“Beautiful, Daring Western Girls,” by Sarah Wood-Clark, former assistant registrar, was originally published in a 1983 Buffalo Bill [Center of the West] newsletter. This blog is the second post of two. To read the first blog, click here.
Etheyle Parry and her twin sister, Juanita, left their homes in Riverhead, Long Island, as teenagers to become trick riders with the 101 Ranch Real Wild West. Programs for the exhibition claimed they were born on an Oklahoma ranch. A friend later described Etheyle as “the boarding school type.”
Lillian Ward, a Brooklyn socialite, went to a Texas ranch for her health and later joined Buffalo Bill’s Wild West as a bronc rider. Adele Parker was raised in New Jersey.
Although some materials seldom directly address the issue, these equestriennes must have experienced conflict between society’s expectations of them as women and their chosen occupations. For example, Della Ferrell, described as a rough rider with Buffalo Bill’s Wild West, noted that she found it very difficult to learn to ride astride. Although it is a more natural and comfortable riding style, the custom of riding sidesaddle, several centuries old, was not easily abandoned.
Orilla Downing, a distaff rider with Buffalo Bill’s Wild West, apparently had mixed feelings about her experience as a cowgirl. She reportedly never discussed it unless asked. Her recollections of performing were limited to vignettes such as “Pride of the Prairie,” which featured the cowgirls sitting around a campfire singing western songs. She said her husband, a bronc rider, asked her to join the show and because she could ride well she consented.
Roughly 10 percent of the caster members of a Wild West exhibition were women employed as performers. Oddly enough, very few women were hired for cooking, laundry or other traditionally feminine chores.
The first lady star was Annie Oakley. As early as 1880s, lady sharpshooters enjoyed immediate public acceptance. At that time the other female employees were actresses in stagecoach or train robbery scenes and enactments of Indian attacks. They were domestic women, victimized and then rescued by men in the popular melodramatic style.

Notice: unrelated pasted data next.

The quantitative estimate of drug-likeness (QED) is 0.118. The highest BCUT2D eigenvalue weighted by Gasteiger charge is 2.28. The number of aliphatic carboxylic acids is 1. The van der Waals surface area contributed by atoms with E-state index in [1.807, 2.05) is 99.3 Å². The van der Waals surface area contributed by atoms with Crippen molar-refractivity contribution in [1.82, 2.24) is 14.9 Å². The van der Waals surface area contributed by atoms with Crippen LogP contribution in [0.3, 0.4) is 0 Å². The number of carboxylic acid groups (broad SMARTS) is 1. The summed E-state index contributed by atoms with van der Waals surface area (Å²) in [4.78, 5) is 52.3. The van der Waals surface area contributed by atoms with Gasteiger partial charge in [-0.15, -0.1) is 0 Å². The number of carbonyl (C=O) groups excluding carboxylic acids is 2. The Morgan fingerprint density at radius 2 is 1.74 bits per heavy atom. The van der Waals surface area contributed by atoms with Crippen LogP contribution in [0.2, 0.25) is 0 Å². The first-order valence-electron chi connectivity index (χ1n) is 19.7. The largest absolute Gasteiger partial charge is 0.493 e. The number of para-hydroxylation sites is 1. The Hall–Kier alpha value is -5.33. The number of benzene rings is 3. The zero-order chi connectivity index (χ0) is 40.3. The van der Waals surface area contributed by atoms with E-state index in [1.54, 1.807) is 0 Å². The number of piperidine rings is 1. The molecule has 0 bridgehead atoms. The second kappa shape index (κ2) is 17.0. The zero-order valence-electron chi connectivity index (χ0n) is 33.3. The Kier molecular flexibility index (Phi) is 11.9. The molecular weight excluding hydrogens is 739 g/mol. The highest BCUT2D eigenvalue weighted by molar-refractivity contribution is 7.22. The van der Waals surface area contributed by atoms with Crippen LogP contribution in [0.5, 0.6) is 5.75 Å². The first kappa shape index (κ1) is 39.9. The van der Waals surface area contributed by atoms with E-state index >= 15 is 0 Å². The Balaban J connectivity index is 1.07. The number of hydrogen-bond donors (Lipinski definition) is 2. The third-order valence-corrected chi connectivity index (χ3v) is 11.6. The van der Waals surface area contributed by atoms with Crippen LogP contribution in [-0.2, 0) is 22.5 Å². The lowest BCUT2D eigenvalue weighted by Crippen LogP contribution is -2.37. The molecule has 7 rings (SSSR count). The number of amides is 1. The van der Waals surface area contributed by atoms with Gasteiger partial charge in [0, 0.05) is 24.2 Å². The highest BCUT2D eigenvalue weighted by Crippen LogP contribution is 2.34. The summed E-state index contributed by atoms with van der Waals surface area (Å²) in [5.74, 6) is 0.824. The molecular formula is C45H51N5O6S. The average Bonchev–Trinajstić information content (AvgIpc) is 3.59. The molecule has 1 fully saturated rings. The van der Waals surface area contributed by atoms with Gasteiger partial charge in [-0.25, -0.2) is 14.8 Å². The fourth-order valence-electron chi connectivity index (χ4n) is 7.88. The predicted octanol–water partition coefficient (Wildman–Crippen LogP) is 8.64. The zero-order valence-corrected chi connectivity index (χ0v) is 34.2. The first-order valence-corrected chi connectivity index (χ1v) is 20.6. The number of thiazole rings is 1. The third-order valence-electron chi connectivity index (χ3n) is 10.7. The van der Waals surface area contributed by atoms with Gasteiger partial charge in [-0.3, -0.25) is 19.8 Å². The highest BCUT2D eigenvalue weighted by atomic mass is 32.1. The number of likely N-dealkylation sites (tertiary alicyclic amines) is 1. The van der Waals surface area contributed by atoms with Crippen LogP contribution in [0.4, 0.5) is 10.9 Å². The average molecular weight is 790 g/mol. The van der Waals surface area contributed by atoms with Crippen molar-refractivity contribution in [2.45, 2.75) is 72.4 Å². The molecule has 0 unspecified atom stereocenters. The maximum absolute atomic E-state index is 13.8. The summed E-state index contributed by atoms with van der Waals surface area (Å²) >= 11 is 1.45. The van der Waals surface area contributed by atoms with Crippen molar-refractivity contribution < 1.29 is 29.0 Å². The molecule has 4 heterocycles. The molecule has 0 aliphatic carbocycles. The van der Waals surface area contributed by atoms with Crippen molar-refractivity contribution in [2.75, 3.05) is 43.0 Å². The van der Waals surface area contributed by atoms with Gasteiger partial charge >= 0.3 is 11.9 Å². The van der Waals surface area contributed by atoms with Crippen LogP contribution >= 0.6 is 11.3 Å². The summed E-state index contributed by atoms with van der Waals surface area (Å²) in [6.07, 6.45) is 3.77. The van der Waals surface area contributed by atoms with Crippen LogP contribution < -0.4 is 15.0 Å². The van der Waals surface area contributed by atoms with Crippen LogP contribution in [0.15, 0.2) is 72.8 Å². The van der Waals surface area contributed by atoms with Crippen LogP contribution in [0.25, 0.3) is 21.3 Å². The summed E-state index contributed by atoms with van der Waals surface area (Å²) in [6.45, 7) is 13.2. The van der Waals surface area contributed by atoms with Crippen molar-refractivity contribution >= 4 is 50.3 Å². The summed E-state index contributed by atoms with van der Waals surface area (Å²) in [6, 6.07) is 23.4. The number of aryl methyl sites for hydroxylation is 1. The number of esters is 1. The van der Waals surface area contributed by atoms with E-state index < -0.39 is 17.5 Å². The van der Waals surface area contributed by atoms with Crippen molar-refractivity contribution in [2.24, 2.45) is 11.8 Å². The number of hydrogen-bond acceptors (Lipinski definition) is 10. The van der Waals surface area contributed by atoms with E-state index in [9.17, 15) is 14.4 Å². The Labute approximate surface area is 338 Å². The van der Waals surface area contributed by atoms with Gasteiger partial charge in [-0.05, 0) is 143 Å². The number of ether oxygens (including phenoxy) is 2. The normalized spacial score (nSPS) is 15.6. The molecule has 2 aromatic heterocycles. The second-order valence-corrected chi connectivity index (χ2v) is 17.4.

In the early 1890s they began to participate in races, bronc riding, trick riding and fancy roping events. They adopted divided skirts which were more practical for these activities and developed colorful and distinctive arena attire. Each costume was truly unique—handmade and decorated with fringe, beads, conchos, coins, quillwork and painted designs. Tailors would not make divided skirts so individual women designed their own.
Indian women were also an integral part of the Wild West exhibitions. They traveled with their families and attracted attention and acclaim simply by carrying on day-to-day chores on the backlot. Indian village life was a popular feature in performances. While the itinerant lifestyle allowed some of the same advantages as the white women, they were not given or did not choose breakaway roles.
Each Wild West exhibition featured specialized events. Doc Carver’s Wild West had a woman on a driving horse. Lillian Ward and her horse jumped a table of seated diners. Zach Mulhall’s exhibition at the 1900 St. Louis World’s Fair had a Mexican woman steer riding and Pawnee Bill’s Far East show included lady elephant riders. Audiences thrilled to see each variation performed by individuals, proud of their talents and walking the same fine line as Adele Parker, who remembered all her life her mother’s advice: “No matter what you do, always be a lady.”